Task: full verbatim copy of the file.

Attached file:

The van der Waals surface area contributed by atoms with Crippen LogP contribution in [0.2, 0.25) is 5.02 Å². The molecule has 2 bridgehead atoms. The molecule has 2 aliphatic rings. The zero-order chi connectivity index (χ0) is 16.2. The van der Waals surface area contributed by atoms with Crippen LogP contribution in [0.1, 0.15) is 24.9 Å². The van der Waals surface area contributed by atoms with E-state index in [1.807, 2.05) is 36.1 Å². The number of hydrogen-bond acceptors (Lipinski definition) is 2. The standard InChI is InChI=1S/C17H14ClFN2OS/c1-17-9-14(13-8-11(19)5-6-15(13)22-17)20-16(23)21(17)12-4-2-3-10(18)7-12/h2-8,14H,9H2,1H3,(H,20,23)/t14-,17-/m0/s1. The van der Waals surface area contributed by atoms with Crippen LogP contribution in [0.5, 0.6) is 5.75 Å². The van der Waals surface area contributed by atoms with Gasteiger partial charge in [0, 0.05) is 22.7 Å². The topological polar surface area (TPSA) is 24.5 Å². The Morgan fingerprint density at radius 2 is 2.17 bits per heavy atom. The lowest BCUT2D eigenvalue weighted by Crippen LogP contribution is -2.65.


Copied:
The van der Waals surface area contributed by atoms with Crippen LogP contribution in [0.2, 0.25) is 5.02 Å². The molecule has 2 bridgehead atoms. The molecule has 2 aliphatic rings. The zero-order chi connectivity index (χ0) is 16.2. The van der Waals surface area contributed by atoms with Crippen LogP contribution in [0.1, 0.15) is 24.9 Å². The van der Waals surface area contributed by atoms with E-state index in [1.807, 2.05) is 36.1 Å². The number of hydrogen-bond acceptors (Lipinski definition) is 2. The standard InChI is InChI=1S/C17H14ClFN2OS/c1-17-9-14(13-8-11(19)5-6-15(13)22-17)20-16(23)21(17)12-4-2-3-10(18)7-12/h2-8,14H,9H2,1H3,(H,20,23)/t14-,17-/m0/s1. The van der Waals surface area contributed by atoms with Crippen LogP contribution in [0.5, 0.6) is 5.75 Å². The van der Waals surface area contributed by atoms with Gasteiger partial charge in [0, 0.05) is 22.7 Å². The topological polar surface area (TPSA) is 24.5 Å². The Morgan fingerprint density at radius 2 is 2.17 bits per heavy atom. The lowest BCUT2D eigenvalue weighted by Crippen LogP contribution is -2.65.